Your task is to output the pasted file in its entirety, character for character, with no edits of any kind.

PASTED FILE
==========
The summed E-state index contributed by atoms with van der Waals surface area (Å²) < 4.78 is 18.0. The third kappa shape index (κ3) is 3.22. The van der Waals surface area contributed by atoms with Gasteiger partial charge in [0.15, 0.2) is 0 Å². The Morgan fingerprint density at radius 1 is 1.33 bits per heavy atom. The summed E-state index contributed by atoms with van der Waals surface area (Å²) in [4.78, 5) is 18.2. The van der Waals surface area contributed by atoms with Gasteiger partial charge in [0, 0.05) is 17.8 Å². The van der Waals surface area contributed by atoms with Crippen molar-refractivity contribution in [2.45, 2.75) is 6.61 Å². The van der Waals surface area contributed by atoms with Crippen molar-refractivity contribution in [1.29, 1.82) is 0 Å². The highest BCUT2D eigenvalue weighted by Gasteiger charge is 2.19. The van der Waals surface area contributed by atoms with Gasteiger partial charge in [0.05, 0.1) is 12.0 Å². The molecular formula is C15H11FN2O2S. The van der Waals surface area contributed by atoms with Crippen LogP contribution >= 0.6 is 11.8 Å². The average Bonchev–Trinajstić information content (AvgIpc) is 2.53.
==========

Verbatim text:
The summed E-state index contributed by atoms with van der Waals surface area (Å²) < 4.78 is 18.0. The third kappa shape index (κ3) is 3.22. The van der Waals surface area contributed by atoms with Gasteiger partial charge in [0.15, 0.2) is 0 Å². The Morgan fingerprint density at radius 1 is 1.33 bits per heavy atom. The summed E-state index contributed by atoms with van der Waals surface area (Å²) in [4.78, 5) is 18.2. The van der Waals surface area contributed by atoms with Gasteiger partial charge in [0, 0.05) is 17.8 Å². The van der Waals surface area contributed by atoms with Crippen molar-refractivity contribution in [2.45, 2.75) is 6.61 Å². The van der Waals surface area contributed by atoms with Crippen molar-refractivity contribution in [1.29, 1.82) is 0 Å². The highest BCUT2D eigenvalue weighted by Gasteiger charge is 2.19. The van der Waals surface area contributed by atoms with Gasteiger partial charge in [0.05, 0.1) is 12.0 Å². The molecular formula is C15H11FN2O2S. The van der Waals surface area contributed by atoms with Crippen LogP contribution >= 0.6 is 11.8 Å². The average Bonchev–Trinajstić information content (AvgIpc) is 2.53.